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 Table of Contents  
CASE REPORT
Year : 2018  |  Volume : 25  |  Issue : 4  |  Page : 264-266

Spontaneous globe rupture in a blind glaucomatous eye: A report of three cases


1 Department of Ophthalmology, University of Benin Teaching Hospital, Benin City, Edo State, Nigeria
2 Department of Ophthalmology, College of Medical Sciences, University of Benin, Benin City, Edo State, Nigeria

Date of Web Publication21-Dec-2018

Correspondence Address:
Dr. Darlingtess Abies Oronsaye
Department of Ophthalmology, University of Benin Teaching Hospital, Benin City, Edo State
Nigeria
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Source of Support: None, Conflict of Interest: None


DOI: 10.4103/npmj.npmj_113_18

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  Abstract 

This paper aims to report cases of spontaneous globe rupture in the blind eyes of three elderly patients with end-stage glaucoma some of which were possibly structurally compromised with topical traditional eye medications and steroids. These patients presented to the ophthalmology department of the University of Benin Teaching Hospital with a history of bleeding from one of their eyes and no antecedent history of trauma. They were known glaucoma patients who were blind with previously recorded high intraocular pressures. Evisceration was performed for two of the cases while enucleation was performed for one shortly after presentation.

Keywords: Blind eye, enucleation, evisceration, glaucoma, globe rupture, suprachoroidal haemorrhage


How to cite this article:
Oronsaye DA, Kayoma DH. Spontaneous globe rupture in a blind glaucomatous eye: A report of three cases. Niger Postgrad Med J 2018;25:264-6

How to cite this URL:
Oronsaye DA, Kayoma DH. Spontaneous globe rupture in a blind glaucomatous eye: A report of three cases. Niger Postgrad Med J [serial online] 2018 [cited 2019 Jun 18];25:264-6. Available from: http://www.npmj.org/text.asp?2018/25/4/264/248206


  Introduction Top


Globe rupture occurs when the integrity of the outer coverings of the eye is disrupted (usually as a result of trauma-blunt or penetrating) from a full-thickness injury to the cornea and/or sclera. It usually occurs at sites where the sclera is thinnest: insertions of the extraocular muscles at the limbus and at previous sites of extraocular surgery.[1] Spontaneous globe rupture is relatively rare. Few cases have been reported in the literature in secondary glaucoma and angle-closure glaucoma.[2],[3],[4]

Evisceration and enucleation are destructive eye surgeries that involve removal of the intraocular contents and removal of the entire globe with part of the optic nerve, respectively. They are performed when the direct closure of the wound is impossible.

We present our experience of spontaneous globe rupture in the blind eyes of patients with end-stage glaucoma.


  Case Reports Top


Case 1

An 80-year-old male, retired farmer, who presented with bleeding from his right eye, 12 h prior to presentation. He reported an excruciating pain in his right eye, a day before the bleeding was noticed and this reduced remarkably after the bleeding started. He was a known glaucoma patient diagnosed 20 years ago who had a failed trabeculectomy in both eyes about 5 years before presentation. He also had defaulted on his topical, intraocular pressure-lowering medications. He was also hypertensive. On examination, his visual acuity was no light perception in his right eye and 6/12 in the left. On the right, there was mild lid oedema, generalised conjunctival injection, an encysted non-functional bleb on the superior limbus, an opaque cornea with a red mass (uveal tissue) protruding from the inferior limbus from 3 to 9'o clock [Figure 1] and no view of other structures. On the left anterior segment, there was a fibrotic bleb in the superior conjunctiva and peripheral iridectomy at 12'o clock, other findings were normal. Fundoscopy revealed a pale glaucomatous disc with a vertical cup to disc ratio of 0.9. The intraocular pressure in the left eye was 40 mmHg. He subsequently had evisceration with insertion of an orbital implant in the right eye. Topical intraocular pressure lowering medications were prescribed for his left eye and he was counselled on the importance of drug compliance.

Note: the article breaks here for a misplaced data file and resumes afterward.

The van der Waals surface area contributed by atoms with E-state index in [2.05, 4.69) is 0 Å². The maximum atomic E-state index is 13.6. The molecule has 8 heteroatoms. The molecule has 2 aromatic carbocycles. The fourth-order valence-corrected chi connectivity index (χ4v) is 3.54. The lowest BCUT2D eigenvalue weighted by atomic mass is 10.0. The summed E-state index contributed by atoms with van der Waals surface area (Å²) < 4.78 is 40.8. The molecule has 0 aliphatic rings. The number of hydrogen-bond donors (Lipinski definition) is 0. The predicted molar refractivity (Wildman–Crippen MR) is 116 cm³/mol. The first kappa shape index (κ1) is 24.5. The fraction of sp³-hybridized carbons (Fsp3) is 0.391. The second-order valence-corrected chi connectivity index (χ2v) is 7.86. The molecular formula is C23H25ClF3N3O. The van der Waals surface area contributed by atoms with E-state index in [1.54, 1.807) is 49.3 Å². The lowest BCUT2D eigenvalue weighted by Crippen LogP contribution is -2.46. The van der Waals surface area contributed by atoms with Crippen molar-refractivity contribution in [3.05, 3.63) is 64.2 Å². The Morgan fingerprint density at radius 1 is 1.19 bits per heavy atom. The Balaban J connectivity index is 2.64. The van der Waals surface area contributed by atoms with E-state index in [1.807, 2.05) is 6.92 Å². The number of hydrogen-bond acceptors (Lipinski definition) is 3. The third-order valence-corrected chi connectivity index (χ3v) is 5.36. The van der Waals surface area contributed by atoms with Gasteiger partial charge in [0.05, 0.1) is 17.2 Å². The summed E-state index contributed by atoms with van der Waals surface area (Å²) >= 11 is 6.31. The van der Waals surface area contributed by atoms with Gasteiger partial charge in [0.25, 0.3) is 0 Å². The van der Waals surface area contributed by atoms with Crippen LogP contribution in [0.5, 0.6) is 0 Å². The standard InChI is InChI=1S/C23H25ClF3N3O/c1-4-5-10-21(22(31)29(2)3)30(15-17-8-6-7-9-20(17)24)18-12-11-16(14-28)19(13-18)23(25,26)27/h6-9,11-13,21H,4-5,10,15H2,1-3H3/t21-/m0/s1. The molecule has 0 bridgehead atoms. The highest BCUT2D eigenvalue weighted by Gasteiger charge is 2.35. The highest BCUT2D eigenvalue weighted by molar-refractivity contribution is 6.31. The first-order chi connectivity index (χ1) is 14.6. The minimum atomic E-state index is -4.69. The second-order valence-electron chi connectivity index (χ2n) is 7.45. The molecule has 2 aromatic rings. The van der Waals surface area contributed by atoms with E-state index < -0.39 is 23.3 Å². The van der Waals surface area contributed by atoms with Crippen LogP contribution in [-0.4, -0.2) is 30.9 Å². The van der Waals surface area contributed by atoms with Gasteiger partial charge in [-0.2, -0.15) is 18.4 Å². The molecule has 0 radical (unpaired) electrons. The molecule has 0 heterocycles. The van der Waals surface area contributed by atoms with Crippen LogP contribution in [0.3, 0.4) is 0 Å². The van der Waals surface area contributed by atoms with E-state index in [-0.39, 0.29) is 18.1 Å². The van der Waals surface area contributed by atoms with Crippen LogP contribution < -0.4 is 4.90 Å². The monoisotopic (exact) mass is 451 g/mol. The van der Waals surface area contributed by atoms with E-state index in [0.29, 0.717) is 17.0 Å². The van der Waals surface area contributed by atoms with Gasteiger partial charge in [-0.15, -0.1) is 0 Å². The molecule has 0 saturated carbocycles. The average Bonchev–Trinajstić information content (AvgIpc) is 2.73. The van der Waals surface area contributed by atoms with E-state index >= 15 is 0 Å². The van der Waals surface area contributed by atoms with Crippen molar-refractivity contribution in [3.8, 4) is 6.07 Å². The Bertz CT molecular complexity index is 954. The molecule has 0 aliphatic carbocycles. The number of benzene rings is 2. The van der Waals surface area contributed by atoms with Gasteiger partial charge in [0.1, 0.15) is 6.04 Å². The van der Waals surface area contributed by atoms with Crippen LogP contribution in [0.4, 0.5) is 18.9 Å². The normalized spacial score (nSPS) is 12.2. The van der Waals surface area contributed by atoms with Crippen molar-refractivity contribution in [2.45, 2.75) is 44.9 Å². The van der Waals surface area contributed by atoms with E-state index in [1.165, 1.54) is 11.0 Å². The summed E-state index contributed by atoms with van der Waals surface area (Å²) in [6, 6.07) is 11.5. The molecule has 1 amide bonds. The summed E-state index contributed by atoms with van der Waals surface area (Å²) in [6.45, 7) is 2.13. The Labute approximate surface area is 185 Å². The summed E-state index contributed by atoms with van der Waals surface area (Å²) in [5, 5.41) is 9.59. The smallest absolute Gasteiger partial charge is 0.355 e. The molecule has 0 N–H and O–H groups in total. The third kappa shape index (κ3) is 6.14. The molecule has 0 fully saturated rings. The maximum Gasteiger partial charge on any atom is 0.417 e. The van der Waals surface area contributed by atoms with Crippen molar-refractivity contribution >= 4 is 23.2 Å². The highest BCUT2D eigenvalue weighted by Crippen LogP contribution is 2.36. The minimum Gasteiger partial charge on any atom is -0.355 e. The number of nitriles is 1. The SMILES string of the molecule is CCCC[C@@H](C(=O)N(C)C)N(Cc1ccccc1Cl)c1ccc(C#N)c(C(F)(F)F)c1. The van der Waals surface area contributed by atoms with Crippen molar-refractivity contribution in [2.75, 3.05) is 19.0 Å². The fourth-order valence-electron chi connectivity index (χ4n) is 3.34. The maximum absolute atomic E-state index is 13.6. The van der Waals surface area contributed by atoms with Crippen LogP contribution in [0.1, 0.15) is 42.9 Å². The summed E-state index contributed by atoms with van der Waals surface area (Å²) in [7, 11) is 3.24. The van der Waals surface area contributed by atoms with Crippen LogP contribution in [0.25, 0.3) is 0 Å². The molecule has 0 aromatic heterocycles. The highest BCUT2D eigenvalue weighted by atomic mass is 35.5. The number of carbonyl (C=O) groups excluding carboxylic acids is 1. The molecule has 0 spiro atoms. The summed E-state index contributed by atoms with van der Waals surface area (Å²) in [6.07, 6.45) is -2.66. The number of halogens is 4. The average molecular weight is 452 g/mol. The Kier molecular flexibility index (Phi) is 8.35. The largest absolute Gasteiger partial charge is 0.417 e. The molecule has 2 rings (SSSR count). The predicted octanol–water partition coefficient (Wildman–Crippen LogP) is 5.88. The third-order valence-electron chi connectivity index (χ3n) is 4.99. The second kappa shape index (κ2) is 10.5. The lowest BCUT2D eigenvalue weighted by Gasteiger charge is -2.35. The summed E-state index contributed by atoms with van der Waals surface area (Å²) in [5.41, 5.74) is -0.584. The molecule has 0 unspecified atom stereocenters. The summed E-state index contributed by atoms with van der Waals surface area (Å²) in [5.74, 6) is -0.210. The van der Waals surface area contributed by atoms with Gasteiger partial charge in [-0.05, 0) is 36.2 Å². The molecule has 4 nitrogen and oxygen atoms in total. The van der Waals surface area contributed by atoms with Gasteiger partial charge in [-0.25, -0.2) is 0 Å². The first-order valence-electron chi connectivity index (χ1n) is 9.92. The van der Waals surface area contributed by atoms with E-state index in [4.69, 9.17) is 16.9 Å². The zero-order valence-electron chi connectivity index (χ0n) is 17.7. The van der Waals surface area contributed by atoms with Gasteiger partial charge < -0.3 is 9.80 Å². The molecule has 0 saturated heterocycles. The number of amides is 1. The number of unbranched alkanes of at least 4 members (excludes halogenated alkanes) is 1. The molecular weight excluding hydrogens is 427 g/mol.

Figure 1: Case 1: Showing ruptured right globe at the inferior limbus with protrusion of uveal tissue

Click here to view


Case 2

A 75-year-old female, retired farmer, who presented to the hospital with bleeding from her right eye, 6 h prior to presentation. There was no antecedent history of trauma. There was a history of long-term instillation of traditional eye medications (ground leaf extract) in both eyes. She was diagnosed with advanced glaucoma 8 years before presentation had stopped the prescribed topical intraocular pressure lowering medications and was lost to follow-up. She was also a known hypertensive and had lost vision in both eyes 6 years before presentation.

On examination, visual acuity was no light perception in either eye. On the right, there was marked periorbital oedema, generalised injection of the conjunctiva, uveal tissue protruding from the superior limbus, an opaque cornea and poor view of other structures [Figure 2]. On the left, there were total afferent pupillary defect and lens opacities which precluded the view of the fundus. The intraocular pressure in her left eye was 35 mmHg.
Figure 2: Case 2: Showing an extruding red mass of haemorrhagic uveal tissue from the superior limbus. The cornea appears opaque

Click here to view


A diagnosis of a possible intraocular tumour was entertained. She subsequently had an enucleation with insertion of an orbital implant performed on her right eye. The histology report showed inflammatory infiltrates involving the corneoscleral, uveal and retinal layers. There were also large areas of haemorrhagic necrosis in the uveal and retinal layers and no sign of malignancy. Topical intraocular pressure-lowering medications were prescribed for her left eye.

Case 3

A 63-year-old female trader who presented to the eye clinic with complaints of gush of warm fluid and blood from her right eye of 1 week duration. There was also no antecedent history of trauma to the eye. There was a history of use of a topical steriod (Betamethasone) and traditional eye medications (ground leaf extract) in her right eye because of pain, intense redness and swelling of the right eye before the bleeding. She was a known glaucoma and hypertensive patient who had lost vision in both eyes 6 years before presentation and was not on any topical intraocular pressure-lowering medication. On examination, visual acuity was no light perception in either eye. On the right, there was periorbital oedema, generalised injection and chemosis of the conjunctiva, uveal tissue protruding through the temporal limbus from 6 to 12'o clock and an opaque cornea. The anterior segment of the left eye had a shallow anterior chamber depth, total afferent pupillary defect and early cortical lens opacities, and other findings were normal. Fundoscopy revealed a pale glaucomatous disc with a vertical cup to disc ratio of 0.95. The intraocular pressure in the left eye was 37 mmHg. She subsequently had evisceration with insertion of an orbital implant in the right eye. Topical intraocular pressure-lowering medications were prescribed for her left eye.